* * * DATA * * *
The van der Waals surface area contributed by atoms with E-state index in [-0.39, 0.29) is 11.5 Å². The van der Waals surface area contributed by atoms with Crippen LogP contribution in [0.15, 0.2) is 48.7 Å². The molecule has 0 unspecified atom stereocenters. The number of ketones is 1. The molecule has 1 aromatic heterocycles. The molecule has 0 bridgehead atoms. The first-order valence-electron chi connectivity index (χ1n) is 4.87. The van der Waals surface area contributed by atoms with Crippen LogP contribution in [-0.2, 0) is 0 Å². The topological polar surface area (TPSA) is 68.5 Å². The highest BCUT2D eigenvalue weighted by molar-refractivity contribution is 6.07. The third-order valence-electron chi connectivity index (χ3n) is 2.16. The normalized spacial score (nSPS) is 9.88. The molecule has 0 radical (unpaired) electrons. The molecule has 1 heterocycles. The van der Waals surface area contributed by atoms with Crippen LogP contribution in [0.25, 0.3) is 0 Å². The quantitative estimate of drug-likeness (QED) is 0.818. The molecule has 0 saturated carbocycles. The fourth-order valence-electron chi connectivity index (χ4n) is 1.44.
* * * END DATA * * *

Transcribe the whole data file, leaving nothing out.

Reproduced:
The van der Waals surface area contributed by atoms with E-state index in [-0.39, 0.29) is 11.5 Å². The van der Waals surface area contributed by atoms with Crippen LogP contribution in [0.15, 0.2) is 48.7 Å². The molecule has 0 unspecified atom stereocenters. The number of ketones is 1. The molecule has 1 aromatic heterocycles. The molecule has 0 bridgehead atoms. The first-order valence-electron chi connectivity index (χ1n) is 4.87. The van der Waals surface area contributed by atoms with Crippen LogP contribution in [-0.2, 0) is 0 Å². The topological polar surface area (TPSA) is 68.5 Å². The highest BCUT2D eigenvalue weighted by molar-refractivity contribution is 6.07. The third-order valence-electron chi connectivity index (χ3n) is 2.16. The normalized spacial score (nSPS) is 9.88. The molecule has 0 radical (unpaired) electrons. The molecule has 1 heterocycles. The van der Waals surface area contributed by atoms with Crippen LogP contribution in [0.25, 0.3) is 0 Å². The quantitative estimate of drug-likeness (QED) is 0.818. The molecule has 0 saturated carbocycles. The fourth-order valence-electron chi connectivity index (χ4n) is 1.44.